Here's the thing. The rules state the MitD doesn't get to look at the cards while discarding them, which I'm assuming means the MitD doesn't get to look at the cards after they're discarded. If that's the case, the chances that the MitD has not discarded the Gate is inversely proportional to the chances that Redcloak will find the Gate if it was not discarded; and the product of the two ends up at 1/51 regardless...unless MitD discards the entire deck. That's because, without being able to look at the MitD discards, there's only one piece of information available: If Redcloak drew a card and the game is still going, the card Redcloak already drew is not the Gate.

If you can look at the discard pile after the fact, or if the game was houseruled to allow looking at it once the cards are selected for discarding, then the possibility opens up for MitD knowingly discarding the Gate and dragging the rest of it out. (If you choose to do so, I recommend that if the Gate is discarded by MitD, add the count of the remaining cards in the deck to Redcloak's turn count and reshuffle, rather than make Redcloak go through them all....Or one third the count, if you want to simulate MitD not knowing he discarded the Gate and/or you want a possible incentive to dragging out the progress through the deck).

Originally Posted by Lvl 2 Expert
The monster being able to look in the discard pile (which he clearly can't in the comic, he's not dungeoneering by himself) makes the game mathematically much more interesting for the monster. It also makes the game itself a complete dud for Redcloack. "O, look, the first turn the discard pile grew by about ten cards, and then it stopped growing. Are you sure I have to fruitlessly pick another 40 cards before I have a chance again?"

The version without looking sounds like it could be fun for thoughtless moments or children. The optimal strategy as devised by Jasdoif is no fun to play with, so just hope they won't think of that. The rest of the game is purely chance based, like Monopoly (slight exaggeration) or Black Jack using optimal play without counting cards (no exaggeration).
If I were to modify this to serve as a game, I'd incorporate both the possibility that Redcloak found (relatively) easy monsters and opened more than one door in a day, and a risk that Redcloak notices MitD marking extra doors to put a stop to the whole thing, and set it up as a solo game for MitD.

Spoiler: Because I Don't Know How to Shut Up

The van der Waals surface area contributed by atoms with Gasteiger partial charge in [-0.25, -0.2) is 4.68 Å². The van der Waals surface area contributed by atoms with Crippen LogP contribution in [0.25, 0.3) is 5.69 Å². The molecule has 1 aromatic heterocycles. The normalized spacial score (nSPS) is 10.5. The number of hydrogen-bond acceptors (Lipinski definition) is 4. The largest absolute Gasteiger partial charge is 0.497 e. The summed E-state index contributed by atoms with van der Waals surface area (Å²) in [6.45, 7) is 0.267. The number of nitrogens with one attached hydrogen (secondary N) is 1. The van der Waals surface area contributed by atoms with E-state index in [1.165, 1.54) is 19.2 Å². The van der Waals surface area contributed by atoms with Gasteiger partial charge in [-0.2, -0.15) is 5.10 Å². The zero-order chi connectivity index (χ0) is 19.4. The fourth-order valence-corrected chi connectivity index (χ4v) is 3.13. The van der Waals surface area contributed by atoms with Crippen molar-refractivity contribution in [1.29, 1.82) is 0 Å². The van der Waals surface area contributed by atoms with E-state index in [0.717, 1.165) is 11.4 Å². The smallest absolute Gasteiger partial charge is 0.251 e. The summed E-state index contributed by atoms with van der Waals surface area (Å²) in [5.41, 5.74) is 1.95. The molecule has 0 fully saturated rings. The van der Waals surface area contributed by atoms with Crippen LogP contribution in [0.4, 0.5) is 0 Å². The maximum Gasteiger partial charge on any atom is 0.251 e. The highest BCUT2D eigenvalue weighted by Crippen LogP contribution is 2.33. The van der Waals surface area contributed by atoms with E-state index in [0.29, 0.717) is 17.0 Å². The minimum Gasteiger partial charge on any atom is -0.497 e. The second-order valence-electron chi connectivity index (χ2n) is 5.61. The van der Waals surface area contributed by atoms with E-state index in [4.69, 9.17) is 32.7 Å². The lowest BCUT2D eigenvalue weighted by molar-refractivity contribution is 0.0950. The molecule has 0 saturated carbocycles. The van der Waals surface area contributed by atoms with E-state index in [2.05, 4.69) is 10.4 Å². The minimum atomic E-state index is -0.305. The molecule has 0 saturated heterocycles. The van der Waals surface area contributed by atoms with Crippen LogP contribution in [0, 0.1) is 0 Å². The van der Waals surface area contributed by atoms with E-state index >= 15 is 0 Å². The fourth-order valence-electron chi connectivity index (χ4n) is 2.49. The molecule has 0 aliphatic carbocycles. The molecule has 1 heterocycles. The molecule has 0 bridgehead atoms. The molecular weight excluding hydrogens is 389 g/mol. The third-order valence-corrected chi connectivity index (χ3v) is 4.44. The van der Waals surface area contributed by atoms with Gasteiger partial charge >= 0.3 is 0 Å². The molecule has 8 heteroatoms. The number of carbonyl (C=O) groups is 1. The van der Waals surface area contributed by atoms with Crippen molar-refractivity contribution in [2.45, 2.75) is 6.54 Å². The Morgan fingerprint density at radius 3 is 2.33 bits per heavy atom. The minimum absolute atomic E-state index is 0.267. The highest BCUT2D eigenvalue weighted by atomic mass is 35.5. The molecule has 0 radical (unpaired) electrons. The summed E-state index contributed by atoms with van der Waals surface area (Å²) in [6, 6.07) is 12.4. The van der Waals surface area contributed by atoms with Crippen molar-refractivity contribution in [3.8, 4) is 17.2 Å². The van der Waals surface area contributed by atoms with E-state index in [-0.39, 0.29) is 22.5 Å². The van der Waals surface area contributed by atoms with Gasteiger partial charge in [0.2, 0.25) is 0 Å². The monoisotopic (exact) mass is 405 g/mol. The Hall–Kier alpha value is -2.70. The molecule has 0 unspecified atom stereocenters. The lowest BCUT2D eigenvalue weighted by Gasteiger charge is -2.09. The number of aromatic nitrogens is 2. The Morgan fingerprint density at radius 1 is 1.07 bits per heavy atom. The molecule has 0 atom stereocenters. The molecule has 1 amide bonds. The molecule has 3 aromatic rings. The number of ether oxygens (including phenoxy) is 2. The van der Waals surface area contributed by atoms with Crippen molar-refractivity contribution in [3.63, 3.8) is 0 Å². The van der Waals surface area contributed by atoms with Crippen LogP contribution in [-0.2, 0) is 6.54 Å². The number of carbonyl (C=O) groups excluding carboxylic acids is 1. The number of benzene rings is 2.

Say....On Redcloak's turn, draw a card. If it's a number card (not A/J/Q/K, as in not a strong dungeon), draw a second card. If that's not a number card either, draw a third card. If any of the drawn cards (no matter how many are drawn) is the Gate, the round ends. Otherwise, discard the drawn cards and add one to number of turns Redcloak's taken.

On MitD's turn...choose one to five cards, without revealing them until they've all been chosen. Once revealed, if the number on the lowest non-Gate number card (Aces are considered 1 here) is less than the number of cards drawn, MitD has been caught and the round is about to end.

• If the MitD reveals the Gate and is not caught, congratulations! Add half the count of remaining cards in the deck as a penalty to Redcloak's turns taken, add another 10 as a penalty while Redcloak scouts around elsewhere after the search is finished, reshuffle the deck and go back to Redcloak's turn with the new deck.
• If the MitD reveals the Gate and is caught, the round ends (Redcloak's going to check the ones he saw MitD messing with first).
• If the MitD is caught without revealing the Gate, add one half the count of remaining cards in the deck as a penalty to Redcloak's turns taken (he still has to find the Gate), and the round ends.
• Otherwise (not caught, no Gate), go back to Redcloak's turn.

And of course, as MitD is the player the goal is to maximize how many turns it's taken Redcloak to find the Gate during a round. It might be a good idea to set an upper limit along the lines of "MitD wins if the deck has to be reshuffled when Redcloak has over two hundred turns", if only for the psychological benefit of there definitely being an end in sight.

Intentional design points:
• There's no dead play: All cards are revealed before they're discarded, and the deck is reshuffled if the hand lasts past the Gate being revealed, so the unplayed deck will contain the Gate at all times it's being drawn from.
• With all cards revealed before being discarded, keeping track of which cards have been discarded can inform discard decisions.
• MitD discarding one card is always safe, so the player has a not-directly-losing option available at all times.
• Redcloak draws multiple cards more often than one, so MitD constantly playing safe isn't viable long-term.

If I were doing this seriously, I'd want to do more number crunching and trials on it*, but I think this is sufficient for mediocre expectations.

*
Spoiler: But the Monte Carlo Method is FUN
So I ran ten million trials on a shuffled deck (with one of the 3s replaced with an arbitrarily high number since the Gate card doesn't count here), to see what the maximum safe number of discards off a fresh deck would be.